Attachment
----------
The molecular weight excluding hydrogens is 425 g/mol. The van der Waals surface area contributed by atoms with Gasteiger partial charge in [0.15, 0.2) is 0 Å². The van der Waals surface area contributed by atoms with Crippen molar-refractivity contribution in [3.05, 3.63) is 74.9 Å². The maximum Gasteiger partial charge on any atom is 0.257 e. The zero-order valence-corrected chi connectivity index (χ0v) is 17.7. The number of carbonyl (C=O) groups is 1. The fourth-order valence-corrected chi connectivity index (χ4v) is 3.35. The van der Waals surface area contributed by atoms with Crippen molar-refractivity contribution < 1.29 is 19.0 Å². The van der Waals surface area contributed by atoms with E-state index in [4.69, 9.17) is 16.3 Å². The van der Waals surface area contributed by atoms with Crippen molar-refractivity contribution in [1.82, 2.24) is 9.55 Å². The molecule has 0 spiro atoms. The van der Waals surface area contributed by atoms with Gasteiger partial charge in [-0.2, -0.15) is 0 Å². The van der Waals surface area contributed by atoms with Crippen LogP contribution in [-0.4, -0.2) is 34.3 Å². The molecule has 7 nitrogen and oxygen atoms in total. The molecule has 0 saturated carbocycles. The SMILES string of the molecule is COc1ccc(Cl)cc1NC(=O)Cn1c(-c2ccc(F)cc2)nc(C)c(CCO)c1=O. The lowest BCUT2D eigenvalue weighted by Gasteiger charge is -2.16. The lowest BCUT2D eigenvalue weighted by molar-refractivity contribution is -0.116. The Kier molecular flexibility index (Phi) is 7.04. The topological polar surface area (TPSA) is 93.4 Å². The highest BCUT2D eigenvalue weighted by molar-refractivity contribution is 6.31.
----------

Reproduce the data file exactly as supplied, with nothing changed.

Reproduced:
The molecular weight excluding hydrogens is 425 g/mol. The van der Waals surface area contributed by atoms with Gasteiger partial charge in [0.15, 0.2) is 0 Å². The van der Waals surface area contributed by atoms with Crippen molar-refractivity contribution in [3.05, 3.63) is 74.9 Å². The maximum Gasteiger partial charge on any atom is 0.257 e. The zero-order valence-corrected chi connectivity index (χ0v) is 17.7. The number of carbonyl (C=O) groups is 1. The fourth-order valence-corrected chi connectivity index (χ4v) is 3.35. The van der Waals surface area contributed by atoms with Crippen molar-refractivity contribution < 1.29 is 19.0 Å². The van der Waals surface area contributed by atoms with E-state index in [4.69, 9.17) is 16.3 Å². The van der Waals surface area contributed by atoms with Crippen molar-refractivity contribution in [1.82, 2.24) is 9.55 Å². The molecule has 0 spiro atoms. The van der Waals surface area contributed by atoms with Gasteiger partial charge in [-0.2, -0.15) is 0 Å². The van der Waals surface area contributed by atoms with Crippen LogP contribution in [-0.4, -0.2) is 34.3 Å². The molecule has 7 nitrogen and oxygen atoms in total. The molecule has 0 saturated carbocycles. The SMILES string of the molecule is COc1ccc(Cl)cc1NC(=O)Cn1c(-c2ccc(F)cc2)nc(C)c(CCO)c1=O. The lowest BCUT2D eigenvalue weighted by Gasteiger charge is -2.16. The lowest BCUT2D eigenvalue weighted by molar-refractivity contribution is -0.116. The Kier molecular flexibility index (Phi) is 7.04. The topological polar surface area (TPSA) is 93.4 Å². The highest BCUT2D eigenvalue weighted by molar-refractivity contribution is 6.31.